The Gruntz Algorithm¶
This section explains the basics of the algorithm [Gru96] used for computing
limits. Most of the time the limit()
function
should just work. However it is still useful to keep in mind how it is
implemented in case something does not work as expected.
First we define an ordering on functions of single variable \(x\) according to how rapidly varying they at infinity. Any two functions \(f(x)\) and \(g(x)\) can be compared using the properties of:
\[L = \lim\limits_{x\to\infty}\frac{\logf(x)}{\logg(x)}\]
We shall say that \(f(x)\) dominates \(g(x)\), written \(f(x) \succ g(x)\), iff \(L=\pm\infty\). We also say that \(f(x)\) and \(g(x)\) are of the same comparability class if neither \(f(x) \succ g(x)\) nor \(g(x) \succ f(x)\) and shall denote it as \(f(x) \asymp g(x)\).
It is easy to show the following examples:
\(e^{e^x} \succ e^{x^2} \succ e^x \succ x \succ 42\)
\(2 \asymp 3 \asymp 5\)
\(x \asymp x^2 \asymp x^3 \asymp x\)
\(e^x \asymp e^{x} \asymp e^{2x} \asymp e^{x + e^{x}}\)
\(f(x) \asymp 1/f(x)\)
Using these definitions yields the following strategy for computing \(\lim_{x \to \infty} f(x)\):
Given the function \(f(x)\), we find the set of most rapidly varying subexpressions (MRV set) of it. All items of this set belongs to the same comparability class. Let’s say it is \(\{e^x, e^{2x}\}\).
Choose an expression \(\omega\) which is positive and tends to zero and which is in the same comparability class as any element of the MRV set. Such element always exists. Then we rewrite the MRV set using \(\omega\), in our case \(\{\omega^{1}, \omega^{2}\}\), and substitute it into \(f(x)\).
Let \(f(\omega)\) be the function which is obtained from \(f(x)\) after the rewrite step above. Consider all expressions independent of \(\omega\) as constants and compute the leading term of the power series of \(f(\omega)\) around \(\omega = 0^+\):
\[f(\omega) = c_0 \omega^{e_0} + c_1 \omega^{e_1} + \ldots\]where \(e_0 < e_1 < e_2 \ldots\)
If the leading exponent \(e_0 > 0\) then the limit is \(0\). If \(e_0 < 0\), then the answer is \(\pm\infty\) (depends on sign of \(c_0\)). Finally, if \(e_0 = 0\), the limit is the limit of the leading coefficient \(c_0\).
Notes
This exposition glossed over several details. For example, limits could be computed recursively (steps 1 and 4). Please address to the Gruntz thesis [Gru96] for proof of the termination (pp. 5260).

diofant.series.gruntz.
compare
(a, b, x)[source]¶ Determine order relation between two functons.
 Returns
{1, 0, 1} – Respectively, if \(a(x) \succ b(x)\), \(a(x) \asymp b(x)\) or \(b(x) \succ a(x)\).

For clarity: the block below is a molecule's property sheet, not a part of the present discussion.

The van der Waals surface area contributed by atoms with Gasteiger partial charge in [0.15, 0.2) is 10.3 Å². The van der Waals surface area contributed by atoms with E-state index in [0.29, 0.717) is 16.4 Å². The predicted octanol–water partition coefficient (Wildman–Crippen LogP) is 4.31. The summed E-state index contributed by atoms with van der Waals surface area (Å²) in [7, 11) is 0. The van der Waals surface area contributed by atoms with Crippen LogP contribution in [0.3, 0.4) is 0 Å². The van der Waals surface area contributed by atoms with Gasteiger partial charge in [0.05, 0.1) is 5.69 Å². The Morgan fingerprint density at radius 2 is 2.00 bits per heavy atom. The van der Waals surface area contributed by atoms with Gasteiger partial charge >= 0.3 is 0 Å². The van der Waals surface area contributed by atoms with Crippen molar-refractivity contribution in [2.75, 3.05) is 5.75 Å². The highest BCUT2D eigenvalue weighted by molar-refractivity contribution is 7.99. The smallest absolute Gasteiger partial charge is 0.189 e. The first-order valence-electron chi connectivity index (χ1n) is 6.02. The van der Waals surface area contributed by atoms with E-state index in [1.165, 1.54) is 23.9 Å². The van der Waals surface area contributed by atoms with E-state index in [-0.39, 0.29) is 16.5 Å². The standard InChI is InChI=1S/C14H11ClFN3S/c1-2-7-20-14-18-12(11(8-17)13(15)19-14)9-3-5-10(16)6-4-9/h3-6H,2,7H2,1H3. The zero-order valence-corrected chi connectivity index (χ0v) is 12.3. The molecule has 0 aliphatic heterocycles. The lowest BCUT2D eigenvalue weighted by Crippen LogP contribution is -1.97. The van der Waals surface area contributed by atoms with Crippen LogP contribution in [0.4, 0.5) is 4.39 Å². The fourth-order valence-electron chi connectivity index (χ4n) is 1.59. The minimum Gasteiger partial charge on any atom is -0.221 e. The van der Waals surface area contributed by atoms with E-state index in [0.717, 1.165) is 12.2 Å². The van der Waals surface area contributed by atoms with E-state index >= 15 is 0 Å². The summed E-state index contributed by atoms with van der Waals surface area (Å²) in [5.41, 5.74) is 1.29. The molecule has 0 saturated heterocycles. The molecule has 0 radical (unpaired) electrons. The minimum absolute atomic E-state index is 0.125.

Examples
>>> x = Symbol('x', real=True, positive=True) >>> m = Symbol('m', real=True, positive=True)
>>> compare(x, x**2, x) 0 >>> compare(1/x, x**m, x) 0 >>> compare(exp(x), exp(x**2), x) 1 >>> compare(exp(x), x**5, x) 1

diofant.series.gruntz.
limitinf
(e, x)[source]¶ Compute limit of the expression at the infinity.
Examples
>>> x = Symbol('x', real=True, positive=True)
>>> limitinf(exp(x)*(exp(1/x  exp(x))  exp(1/x)), x) 1 >>> limitinf(x/log(x**(log(x**(log(2)/log(x))))), x) oo

diofant.series.gruntz.
mrv
(e, x)[source]¶ Calculate the MRV set of expression.
Examples
>>> x = Symbol('x', real=True, positive=True)
>>> mrv(log(x  log(x))/log(x), x) {x} >>> mrv(exp(x + exp(x)), x) {E**(x), E**(x + E**(x))}

diofant.series.gruntz.
mrv_leadterm
(e, x)[source]¶ Compute the leading term of the series.
 Returns
tuple – The leading term \(c_0 w^{e_0}\) of the series of \(e\) in terms of the most rapidly varying subexpression \(w\) in form of the pair
(c0, e0)
of Expr.
Examples
>>> x = Symbol('x', real=True, positive=True)
>>> mrv_leadterm(1/exp(x + exp(x))  exp(x), x) (1, 0)

diofant.series.gruntz.
rewrite
(e, x, w)[source]¶ Rewrites expression in terms of the most rapidly varying subexpression.
 Parameters
e (Expr) – an expression
x (Symbol) – variable of the \(e\)
w (Symbol) – The symbol which is going to be used for substitution in place of the most rapidly varying in \(x\) subexpression.
 Returns
tuple – A pair: rewritten (in \(w\)) expression and \(\log(w)\).
Examples
>>> x = Symbol('x', real=True, positive=True) >>> m = Symbol('m', real=True, positive=True)
>>> rewrite(exp(x), x, m) (1/m, x) >>> rewrite(exp(x)*log(log(exp(x))), x, m) (log(x)/m, x)

diofant.series.gruntz.
sign
(e, x)[source]¶ Determine a sign of an expression at infinity.
 Returns
{1, 0, 1} – One or minus one, if \(e > 0\) or \(e < 0\) for \(x\) sufficiently large and zero if \(e\) is constantly zero for \(x\to\infty\).
The result of this function is currently undefined if \(e\) changes sign arbitrarily often at infinity (e.g. \(\sin(x)\)).